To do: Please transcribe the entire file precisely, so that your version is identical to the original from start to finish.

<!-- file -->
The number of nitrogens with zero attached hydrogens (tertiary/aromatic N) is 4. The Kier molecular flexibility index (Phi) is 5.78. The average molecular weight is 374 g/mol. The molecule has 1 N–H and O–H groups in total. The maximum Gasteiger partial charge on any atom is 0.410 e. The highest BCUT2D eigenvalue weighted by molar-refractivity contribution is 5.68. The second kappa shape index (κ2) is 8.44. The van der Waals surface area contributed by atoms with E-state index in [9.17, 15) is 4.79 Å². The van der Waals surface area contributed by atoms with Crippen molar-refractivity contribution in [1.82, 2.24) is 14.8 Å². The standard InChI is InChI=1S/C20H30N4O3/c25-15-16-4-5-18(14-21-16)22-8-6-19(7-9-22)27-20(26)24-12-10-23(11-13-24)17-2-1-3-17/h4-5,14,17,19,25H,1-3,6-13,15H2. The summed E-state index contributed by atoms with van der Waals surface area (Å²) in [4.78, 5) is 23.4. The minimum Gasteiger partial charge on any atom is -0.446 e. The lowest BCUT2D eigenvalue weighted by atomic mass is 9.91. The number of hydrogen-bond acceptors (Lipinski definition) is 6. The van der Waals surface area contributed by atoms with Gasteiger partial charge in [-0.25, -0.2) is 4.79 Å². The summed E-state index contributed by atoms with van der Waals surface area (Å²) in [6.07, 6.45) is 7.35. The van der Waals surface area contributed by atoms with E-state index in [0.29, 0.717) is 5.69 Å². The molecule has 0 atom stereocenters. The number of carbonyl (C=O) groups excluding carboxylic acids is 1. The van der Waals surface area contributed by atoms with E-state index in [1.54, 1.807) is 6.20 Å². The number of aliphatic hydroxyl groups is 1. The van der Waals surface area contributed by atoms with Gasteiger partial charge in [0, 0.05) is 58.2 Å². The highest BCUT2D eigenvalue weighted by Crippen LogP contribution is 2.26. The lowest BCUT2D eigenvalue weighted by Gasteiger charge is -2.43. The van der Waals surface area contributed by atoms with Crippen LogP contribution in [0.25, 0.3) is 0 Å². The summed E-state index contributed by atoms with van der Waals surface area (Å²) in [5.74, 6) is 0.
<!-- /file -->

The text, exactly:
The number of nitrogens with zero attached hydrogens (tertiary/aromatic N) is 4. The Kier molecular flexibility index (Phi) is 5.78. The average molecular weight is 374 g/mol. The molecule has 1 N–H and O–H groups in total. The maximum Gasteiger partial charge on any atom is 0.410 e. The highest BCUT2D eigenvalue weighted by molar-refractivity contribution is 5.68. The second kappa shape index (κ2) is 8.44. The van der Waals surface area contributed by atoms with E-state index in [9.17, 15) is 4.79 Å². The van der Waals surface area contributed by atoms with Crippen molar-refractivity contribution in [1.82, 2.24) is 14.8 Å². The standard InChI is InChI=1S/C20H30N4O3/c25-15-16-4-5-18(14-21-16)22-8-6-19(7-9-22)27-20(26)24-12-10-23(11-13-24)17-2-1-3-17/h4-5,14,17,19,25H,1-3,6-13,15H2. The summed E-state index contributed by atoms with van der Waals surface area (Å²) in [4.78, 5) is 23.4. The minimum Gasteiger partial charge on any atom is -0.446 e. The lowest BCUT2D eigenvalue weighted by atomic mass is 9.91. The number of hydrogen-bond acceptors (Lipinski definition) is 6. The van der Waals surface area contributed by atoms with Gasteiger partial charge in [-0.25, -0.2) is 4.79 Å². The summed E-state index contributed by atoms with van der Waals surface area (Å²) in [6.07, 6.45) is 7.35. The van der Waals surface area contributed by atoms with E-state index in [0.29, 0.717) is 5.69 Å². The molecule has 0 atom stereocenters. The number of carbonyl (C=O) groups excluding carboxylic acids is 1. The van der Waals surface area contributed by atoms with E-state index in [1.54, 1.807) is 6.20 Å². The number of aliphatic hydroxyl groups is 1. The van der Waals surface area contributed by atoms with Gasteiger partial charge in [0, 0.05) is 58.2 Å². The highest BCUT2D eigenvalue weighted by Crippen LogP contribution is 2.26. The lowest BCUT2D eigenvalue weighted by Gasteiger charge is -2.43. The van der Waals surface area contributed by atoms with Crippen LogP contribution in [0.25, 0.3) is 0 Å². The summed E-state index contributed by atoms with van der Waals surface area (Å²) in [5.74, 6) is 0.